As part of the Tropiques Atrium Scène Nationale’s Classics Revisited theme for the last trimester of the 2015-2016 season, the “Remix in the Caribbean” exhibition opened at the André Arsenec Gallery in Fort-de-France, Martinique, on May 12, and will be on view until June 23, 2016. Here are just a few a few excerpts from a magnificent and detailed review by Dominique Brébion and Monique Mirabel:
The boundaries between appropriation, spin-off, remix, remake, cover and parody are tight and fluctuating. Stretching appropriation and remix between respect and rupture gives pre-existing pieces a new beginning by recontextualising them. How did Caribbean graphic artists seize upon this combinatory method true to contemporary art? What issues arise from the gap between spin-off pieces and original pieces?
Appropriation in art is an old and ever-changing custom. For example, Eduard Manet’s Olympia (1863) has been redone by Oneika Russell from Jamaica and Thierry Tian Sio Po from Guyana is inspired by Giorgione’s The Sleeping Venus (1510) and Titian’s Venus of Urbino (1538). Edouard Manet himself took inspiration from bold past artworks but with the aim of making them look better by focusing on the perspective, model, contrast between light and dark and meaning by putting a contemporary spin on classic themes.
Just like Picasso copied Eugène Delacroix’s Women of Algiers (1834) and Las Meninas (1656) by Diego Velazquez countless times between 1954 and 1955 before Roy Lichtenstein put his own spin on Picasso, these Caribbean artists are updating artistic masterpieces and redoing them their way. [. . .]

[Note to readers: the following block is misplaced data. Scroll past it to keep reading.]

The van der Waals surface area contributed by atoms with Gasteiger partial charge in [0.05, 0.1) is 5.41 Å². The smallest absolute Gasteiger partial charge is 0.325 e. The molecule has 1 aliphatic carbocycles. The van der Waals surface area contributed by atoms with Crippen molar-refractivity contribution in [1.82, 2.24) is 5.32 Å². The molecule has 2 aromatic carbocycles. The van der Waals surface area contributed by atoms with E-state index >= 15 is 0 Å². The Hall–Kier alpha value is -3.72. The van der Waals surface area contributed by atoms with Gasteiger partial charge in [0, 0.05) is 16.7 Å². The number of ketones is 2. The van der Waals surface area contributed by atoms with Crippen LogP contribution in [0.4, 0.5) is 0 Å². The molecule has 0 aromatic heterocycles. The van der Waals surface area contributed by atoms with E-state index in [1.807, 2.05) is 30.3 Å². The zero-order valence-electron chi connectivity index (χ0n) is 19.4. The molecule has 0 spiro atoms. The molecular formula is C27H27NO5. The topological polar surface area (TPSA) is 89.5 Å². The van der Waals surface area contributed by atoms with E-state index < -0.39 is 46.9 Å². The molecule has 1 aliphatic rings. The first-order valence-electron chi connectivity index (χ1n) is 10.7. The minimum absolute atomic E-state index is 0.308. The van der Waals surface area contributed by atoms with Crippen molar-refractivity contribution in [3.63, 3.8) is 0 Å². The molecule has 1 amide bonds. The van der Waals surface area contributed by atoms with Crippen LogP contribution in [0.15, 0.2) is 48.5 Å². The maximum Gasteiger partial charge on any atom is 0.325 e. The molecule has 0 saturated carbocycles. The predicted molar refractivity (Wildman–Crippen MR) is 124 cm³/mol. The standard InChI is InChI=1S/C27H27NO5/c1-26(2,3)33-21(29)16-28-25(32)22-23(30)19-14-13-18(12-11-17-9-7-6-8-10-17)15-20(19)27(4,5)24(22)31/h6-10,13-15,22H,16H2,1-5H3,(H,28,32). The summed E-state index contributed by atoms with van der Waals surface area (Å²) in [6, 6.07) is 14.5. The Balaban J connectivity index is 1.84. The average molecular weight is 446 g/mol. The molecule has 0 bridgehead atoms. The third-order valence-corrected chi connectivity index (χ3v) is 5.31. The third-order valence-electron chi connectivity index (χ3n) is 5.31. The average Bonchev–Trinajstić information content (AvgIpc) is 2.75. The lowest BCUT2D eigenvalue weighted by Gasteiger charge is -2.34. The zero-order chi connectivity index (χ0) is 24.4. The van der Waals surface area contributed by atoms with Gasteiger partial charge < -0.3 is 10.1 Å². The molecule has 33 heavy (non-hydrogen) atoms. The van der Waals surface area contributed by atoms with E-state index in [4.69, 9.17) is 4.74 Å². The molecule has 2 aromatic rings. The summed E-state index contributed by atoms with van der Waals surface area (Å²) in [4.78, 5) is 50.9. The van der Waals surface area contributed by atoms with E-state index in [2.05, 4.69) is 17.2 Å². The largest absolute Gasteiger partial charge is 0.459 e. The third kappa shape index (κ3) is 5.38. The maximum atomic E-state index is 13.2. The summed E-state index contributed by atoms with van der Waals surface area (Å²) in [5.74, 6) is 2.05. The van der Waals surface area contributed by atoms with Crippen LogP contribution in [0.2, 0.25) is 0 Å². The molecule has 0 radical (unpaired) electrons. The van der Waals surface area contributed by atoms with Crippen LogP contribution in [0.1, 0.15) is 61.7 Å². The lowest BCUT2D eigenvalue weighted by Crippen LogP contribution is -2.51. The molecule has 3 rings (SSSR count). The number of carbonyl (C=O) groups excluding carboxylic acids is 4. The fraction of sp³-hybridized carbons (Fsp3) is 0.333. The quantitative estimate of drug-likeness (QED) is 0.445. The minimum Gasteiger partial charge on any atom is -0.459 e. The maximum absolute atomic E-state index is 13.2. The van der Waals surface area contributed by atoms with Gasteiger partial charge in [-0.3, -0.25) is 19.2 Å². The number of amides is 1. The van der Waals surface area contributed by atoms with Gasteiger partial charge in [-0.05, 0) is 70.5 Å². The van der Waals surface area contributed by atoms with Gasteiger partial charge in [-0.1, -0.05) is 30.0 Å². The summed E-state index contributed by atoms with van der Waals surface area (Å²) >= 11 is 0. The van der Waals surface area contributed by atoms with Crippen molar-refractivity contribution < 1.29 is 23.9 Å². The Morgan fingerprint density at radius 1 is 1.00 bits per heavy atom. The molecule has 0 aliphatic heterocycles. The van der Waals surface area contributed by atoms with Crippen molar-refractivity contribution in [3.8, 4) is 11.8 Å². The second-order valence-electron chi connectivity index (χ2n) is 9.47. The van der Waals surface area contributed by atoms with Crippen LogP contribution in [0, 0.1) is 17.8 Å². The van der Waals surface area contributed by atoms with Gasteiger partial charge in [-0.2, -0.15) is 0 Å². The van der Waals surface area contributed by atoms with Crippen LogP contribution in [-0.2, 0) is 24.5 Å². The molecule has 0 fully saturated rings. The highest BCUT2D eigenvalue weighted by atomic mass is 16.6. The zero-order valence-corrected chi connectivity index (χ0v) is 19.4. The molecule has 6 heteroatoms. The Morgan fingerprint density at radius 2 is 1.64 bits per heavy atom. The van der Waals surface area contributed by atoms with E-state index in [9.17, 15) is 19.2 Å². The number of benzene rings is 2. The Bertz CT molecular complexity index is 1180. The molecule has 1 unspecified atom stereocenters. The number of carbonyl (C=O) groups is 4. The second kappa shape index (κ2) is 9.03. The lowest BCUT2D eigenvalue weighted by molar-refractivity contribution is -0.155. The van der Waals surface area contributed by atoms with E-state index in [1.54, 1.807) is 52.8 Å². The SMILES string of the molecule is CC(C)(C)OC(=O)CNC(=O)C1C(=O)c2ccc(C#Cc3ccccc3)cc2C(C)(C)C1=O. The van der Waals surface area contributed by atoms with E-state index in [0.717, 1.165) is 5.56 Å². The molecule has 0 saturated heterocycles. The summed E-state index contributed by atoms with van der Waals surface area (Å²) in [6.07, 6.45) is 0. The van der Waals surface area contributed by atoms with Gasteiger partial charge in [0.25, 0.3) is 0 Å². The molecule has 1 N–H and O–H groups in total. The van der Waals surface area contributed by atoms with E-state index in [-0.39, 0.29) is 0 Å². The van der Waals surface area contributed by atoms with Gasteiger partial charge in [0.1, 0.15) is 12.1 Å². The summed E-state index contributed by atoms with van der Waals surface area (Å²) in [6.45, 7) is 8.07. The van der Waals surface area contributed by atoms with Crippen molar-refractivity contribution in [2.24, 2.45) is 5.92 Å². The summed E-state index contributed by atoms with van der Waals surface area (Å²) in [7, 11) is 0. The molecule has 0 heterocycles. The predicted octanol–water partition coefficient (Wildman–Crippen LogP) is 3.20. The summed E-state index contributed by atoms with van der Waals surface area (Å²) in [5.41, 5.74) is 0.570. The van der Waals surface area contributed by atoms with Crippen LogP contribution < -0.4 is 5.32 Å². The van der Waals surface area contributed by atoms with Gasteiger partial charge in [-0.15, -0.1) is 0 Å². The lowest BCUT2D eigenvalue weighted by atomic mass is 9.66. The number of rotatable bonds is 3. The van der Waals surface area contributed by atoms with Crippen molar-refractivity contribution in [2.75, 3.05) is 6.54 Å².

These appropriations, be it in homage or derision, create a dialogue between the artists through the decades or centuries whilst making the artist consider and question their own work. This is true of the remixes by Ciro Art and Ruben Alpizar. The painting is the subject of their work. Appropriation and iconographic recycling are a constant in this scholarly art form. Ciro Art creates an exhilarating mosaic of fragments borrowed from paintings and sculptures from bygone centuries and contemporary features such as cartoons, ads and crime fiction often bordering on kitsch. Ruben Marcel Duchamp brought a playful and parodic side to appropriation when he wrote L.H.O.O.Q. (1919) beneath the Mona Lisa. This iconoclastic touch can be seen in Alpizar’s La Revancha series and the digital fairytales by Jean-Baptiste Barret. The sense of strangeness in Barret’s work undoubtedly springs from the juxtaposition of abandoned, disillusioned and usually night-time urban landscapes with characters taken from art history inspired by anyone from Raphael to Gauguin. These contradictory worlds are steeped in subtle humour. Jean-Baptiste Barret and Ruben Alpizar share this light-hearted irony and a unique remix approach separating and removing isolated silhouettes rather than appropriating an entire piece. [. . .]
However, the majority of works use remix to address questions about the three identity issues: gender, ethnicity and sexual orientation. This contemporary trend is very much in fashion, particularly among graphic artists using photography from the 70s and 80s.
[. . .] Remixing also breaks down barriers between disciplines that so characterise art today. These contemporary interpretations of past artworks go hand in hand with technique exchange: from painting and post-modern photography with Renée Cox, Jean-Baptiste Barret, Marvin Bartley, René Peña and Russell Watson to Joiri Minaya’s digital collage and Oneika Russell’s film animation. The transformation goes the extra mile with Christian Bertin, Ruben Alpizar and Thierry Tian Sio Po when the item replaces the painting in which it appears. [. . .]
For full article, see https://aica-sc.net/2016/05/13/remix-in-the-caribbean-2016/